Or vanity of fruitless wayfaring
    O call them home.

See them—they drift like the wind-scattered foam;
    Like wild sea birds, they hither, thither fly,
And some sink low, and others soar too high
    O call them home.

Wherever, Lord, beneath the wide blue dome
    They wander, in Thy patience find them there:
That, undistracted, I may go to prayer. —George Herbert

Plato said our minds are like aviaries and our thoughts are like birds. It’s an apt metaphor as I age. I reach for a thought and it eludes me; I grasp at another and I frighten it away. I can only pray...

“Gather my thoughts, dear Lord, to worship and adore.”

David Roper


Saturday, August 18, 2018


"God so loved the world..." —John 3:16

Imagine a little girl born with a cleft palate—a misshapen lip, a crooked nose, lopsided teeth, garbled speech. Teased and taunted at school, she knew that no one could ever love her. 

There was, however, a teacher in the second grade that all the children loved—a short, round, jolly lady full of good humor and affection.

The school conducted hearing tests each year in which the teachers examined every child. The child stood on one side of the room, across from the teacher who would whisper a question: “What color are your shoes?” or “Do you have a new dress?” and the child would answer. 

When it came the little girl’s turn she waited anxiously for the teacher to whisper and heard these words: “I wish you were my little girl.” 

This was a turning point in her life, she later said, for she realized that day that she could be loved by someone who mattered.

Do you know that God loves you like that? You may be flawed, misshaped, unattractive in your own eyes, but He wants you to be his child. 

There's a idea someone gave me some years ago. I think of it when I pass through our kitchen. "If God had a refrigerator, my picture would be on it."


Thursday, August 16, 2018

The Best Thing

“Love will never end... " (1Corinthians 8:2,3).

“But when I am quite old, and words are slow, 
Like dying things that keep their holes for woe, 
And memory's withering tendrils clasp with effort vain?  
Then as now, no less wilt be my life...”—George MacDonald

Memory loss is disconcerting. Think of the time, energy and money we expend acquiring knowledge—only to lose it in the end.

But knowledge is not the best thing and therefore to lose it is not the worst thing. Love is the best thing because, it's the most god-like thing we can do, and it “will never end." It's what we'll be doing for the rest of our lives. 

So you’re a few slices short of a loaf. No matter. You can love.

David Roper

Wednesday, August 15, 2018

Good Old Charlie Brown 

"Love...hopes all things" (1Corinthians 13:8).

Charlie Brown, ever hopeful, lines up a field goal with Lucy van Pelt as the holder. Lucy assures Charlie that she will not yank the ball away, but she does and Charlie Brown lands on his backside—again. 

It does us no harm to be Charlie Brown, hoping  for the best in those we love. Folks will break your heart, of course, but it's better to have your heart broken than to be the one that broke it. 

It's better to be Charlie Brown.

David Roper

Friday, August 10, 2018

Ageless Delight

“That I may finish my course with joy!” (Acts 20:24).

A number of years ago, when Carolyn's mother was still living, we attended an event at her retirement home. There we saw two centenarians dancing! "Lucky stiffs," was the phrase that floated through my mind. 

A few fortunate senior citizens, like this couple, grow old with very few parts out of order, but for most of us, aging exacts a heavy toll. We don't get around much anymore.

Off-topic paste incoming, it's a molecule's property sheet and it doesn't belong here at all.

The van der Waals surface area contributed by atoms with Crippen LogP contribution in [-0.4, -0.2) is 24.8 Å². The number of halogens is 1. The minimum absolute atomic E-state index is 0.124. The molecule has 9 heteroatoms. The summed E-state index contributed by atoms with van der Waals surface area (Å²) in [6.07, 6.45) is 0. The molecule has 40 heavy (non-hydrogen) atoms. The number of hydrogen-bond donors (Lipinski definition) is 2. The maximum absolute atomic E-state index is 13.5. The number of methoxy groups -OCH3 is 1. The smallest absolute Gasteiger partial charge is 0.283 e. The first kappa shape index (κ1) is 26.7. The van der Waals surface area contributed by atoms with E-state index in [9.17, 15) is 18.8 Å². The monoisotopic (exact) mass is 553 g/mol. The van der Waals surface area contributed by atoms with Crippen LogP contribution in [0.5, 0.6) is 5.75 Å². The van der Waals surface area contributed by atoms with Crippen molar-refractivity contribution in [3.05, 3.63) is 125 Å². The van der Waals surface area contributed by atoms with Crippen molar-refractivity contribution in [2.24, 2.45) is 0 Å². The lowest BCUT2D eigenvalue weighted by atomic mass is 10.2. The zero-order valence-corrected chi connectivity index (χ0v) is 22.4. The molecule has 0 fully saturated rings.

But to think of all the things we used to do and can’t do only makes a body feel worse. It’s much better to poke fun at ourselves rather than grumble and complain. Thomas Aquinas said, “Those without a sense of fun, who never say anything ridiculous, and are cantankerous with those who do… are called grumpy and rude.”

Stiff joints, arthritic backs, hearing and memory loss, failing eyesight and stumbling gait are no fun, but we can survive them by managing to see them, despite everything, as desperately funny.

How can we gain and keep that perspective? Well… it’s a matter of trust: accepting our Father’s "wise bestowment" (our present condition, what the Bible calls our “lot”); reveling in His unconditional love and kindhearted care in the present; and counting on His unbreakable promise that someday soon He will take us home where He will cure all that ails us and Love will enfold us forever. 

These are the truths that satisfy and sustain us as we age, and enable us to finish our course with joy. 

David Roper


Wednesday, August 8, 2018

"And It Came to Pass..."

Weeping may tarry for the night,
but joy comes with the morning —Psalm 30:5

“Trouble doesn't come to stay; it comes to pass,” the old preacher said, basing his premise on Mark's connecting phrase, "and it came to pass”(Mark 1:9 et. al.). His hermeneutic was faulty, but his thesis was sound: Weeping, like an overnight guest, may "spend the night" (the literal meaning of the verb), but he packs up his gear in the morning and goes on his way. Yes, in general we can say that sorrow doesn't come to stay.

Yet, I must also say, for some folks this world is a vale of tears. Sorrow upon sorrow is their lot; their “life is spent with grief; their years with sighing" (Psalm 31:10). What can we say about a grief that will not go away? 

Consider David’s conviction: “Joy comes in the morning.” David’s "morning" may be tomorrow morning, but it may rather be that “great gettin'-up morning,” when sorrow for all time will flee away. Some day very soon our Lord will come for us, or we will go to him and our "mourning will be turned into dancing" (30:11). Sadness may have it's day, but it’s not forever. It will be taken away.

"Our sorrow is not our own," Samuel Rutherford wrote. "It is lent to us for just a little while that we may use it for eternal purposes. Then it will be taken away and everlasting joy will be our Father’s gift to us, and the Lord God will wipe away all tears from our eyes.”

David Roper

The Purpose That Is Purposed “This is the purpose that is purposed with regard to the whole earth, and this is the hand that is stretch...